It’s National Barbecue Week, so that means hunching over the rusty old Webber in your back garden with an umbrella – right? Not according to Giles Coren. He reviews Shoreditch’s Rök and Smokestak with such enthusiasm that he implores readers to visit one of these two smokehouses, rather than light the barbie in their own backyard…
“If you’re looking for barbecuing advice from me, I say this: go to Rök or Smokestak.
“At the former, in a small Victorian building in Shoreditch that is spookily dwarfed by the empty spaces of the vast towers soon to be erected all around it, you will find possibly the only Swedish barbecue in London. It is odourless, white-washed and woody in a Scandi-meets-hipster way and its new summer menu is quite delightful.
“Then Smokestak’s famous brisket with a tangle of pickled red chilli slices. The best in the world: two strips, blackened at the rim, with a sugary snap to it and yet every cell retaining its fat so no dryness at all – that perfect balance that almost no barbecue joints or middle-aged men at their Cotswolds barns ever manage to get right.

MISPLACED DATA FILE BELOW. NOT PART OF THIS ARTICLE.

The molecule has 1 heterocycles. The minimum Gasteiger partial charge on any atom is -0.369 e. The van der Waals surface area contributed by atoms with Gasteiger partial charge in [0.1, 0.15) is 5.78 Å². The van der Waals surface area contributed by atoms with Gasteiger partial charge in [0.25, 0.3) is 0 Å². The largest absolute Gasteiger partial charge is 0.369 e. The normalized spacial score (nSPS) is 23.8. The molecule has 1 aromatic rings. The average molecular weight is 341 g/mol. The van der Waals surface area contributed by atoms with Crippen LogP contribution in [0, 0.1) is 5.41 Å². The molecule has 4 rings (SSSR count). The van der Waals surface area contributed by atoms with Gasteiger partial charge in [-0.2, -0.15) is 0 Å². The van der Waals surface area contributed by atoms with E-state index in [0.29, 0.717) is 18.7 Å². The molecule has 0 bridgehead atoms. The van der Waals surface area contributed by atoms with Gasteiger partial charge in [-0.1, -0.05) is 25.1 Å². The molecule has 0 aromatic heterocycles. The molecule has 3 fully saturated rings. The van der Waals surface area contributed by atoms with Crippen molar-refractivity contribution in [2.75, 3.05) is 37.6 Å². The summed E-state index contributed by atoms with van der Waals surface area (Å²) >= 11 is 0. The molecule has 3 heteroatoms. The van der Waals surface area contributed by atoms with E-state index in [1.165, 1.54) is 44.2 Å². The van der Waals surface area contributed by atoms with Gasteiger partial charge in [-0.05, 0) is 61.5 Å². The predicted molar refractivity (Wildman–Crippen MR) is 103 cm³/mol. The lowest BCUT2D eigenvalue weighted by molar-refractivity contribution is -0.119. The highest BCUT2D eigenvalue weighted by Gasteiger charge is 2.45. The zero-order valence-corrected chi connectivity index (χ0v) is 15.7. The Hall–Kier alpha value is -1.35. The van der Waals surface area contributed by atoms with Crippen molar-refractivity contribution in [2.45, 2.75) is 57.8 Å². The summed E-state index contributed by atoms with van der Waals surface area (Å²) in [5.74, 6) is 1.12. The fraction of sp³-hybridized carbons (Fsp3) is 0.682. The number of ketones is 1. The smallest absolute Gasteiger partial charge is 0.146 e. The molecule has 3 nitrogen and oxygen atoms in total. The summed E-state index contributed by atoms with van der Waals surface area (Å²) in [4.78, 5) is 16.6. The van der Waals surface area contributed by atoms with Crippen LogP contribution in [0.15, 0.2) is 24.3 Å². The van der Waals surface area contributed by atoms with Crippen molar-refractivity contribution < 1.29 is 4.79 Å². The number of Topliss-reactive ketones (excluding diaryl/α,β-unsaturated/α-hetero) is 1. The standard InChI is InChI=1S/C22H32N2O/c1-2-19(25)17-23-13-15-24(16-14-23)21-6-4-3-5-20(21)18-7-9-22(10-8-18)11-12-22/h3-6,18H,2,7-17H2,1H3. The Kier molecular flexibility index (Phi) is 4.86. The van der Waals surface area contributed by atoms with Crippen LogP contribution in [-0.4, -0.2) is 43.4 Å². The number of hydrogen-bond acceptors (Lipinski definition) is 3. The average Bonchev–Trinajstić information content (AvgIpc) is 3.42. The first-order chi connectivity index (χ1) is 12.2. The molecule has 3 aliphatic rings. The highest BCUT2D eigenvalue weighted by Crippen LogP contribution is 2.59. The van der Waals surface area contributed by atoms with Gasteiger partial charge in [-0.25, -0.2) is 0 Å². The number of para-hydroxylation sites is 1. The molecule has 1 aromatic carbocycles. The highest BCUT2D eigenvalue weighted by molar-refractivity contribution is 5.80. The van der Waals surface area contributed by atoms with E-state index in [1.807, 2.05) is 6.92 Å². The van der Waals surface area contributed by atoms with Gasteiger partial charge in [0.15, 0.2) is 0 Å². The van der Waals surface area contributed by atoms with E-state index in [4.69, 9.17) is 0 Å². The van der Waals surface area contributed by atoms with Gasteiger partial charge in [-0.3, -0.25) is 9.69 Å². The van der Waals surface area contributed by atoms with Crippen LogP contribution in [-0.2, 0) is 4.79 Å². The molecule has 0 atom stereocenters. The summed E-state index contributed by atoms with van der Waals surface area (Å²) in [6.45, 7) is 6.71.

“Rök is good but Smokestak is great, truly great and a wondrous thing to have found. Because this stuff, as I believe I might have already said, is not easy to do.”
At Zobler’s – inside the City’s £200 million collaboration between club operators The Soho House group and hotel specialists Sydell, The Ned, – The Observer’s Jay Rayner enjoys a bowl of chicken matzo ball soup, and has to bid farewell to the notion that a glitzy former banking hall, in a multi-million pound development can’t produce authentic, Jewish food…
“It proclaims itself a New York Jewish deli in the tradition of the famous Katz’s. Yeah, right. Because what exactly would these people know about proper chicken soup? As my Great Aunt Muriel might have said, but didn’t. Plus, we already have a new one of these. By coincidence Monty’s Deli recently opened its first full-scale restaurant in Hoxton after years in a railway arch near Tower Bridge, where they perfected their salt beef and pastrami. Not that I can mention Monty’s as it is co-owned by the partner of an Observer colleague. So I haven’t said a word. Except that it exists. And it’s excellent.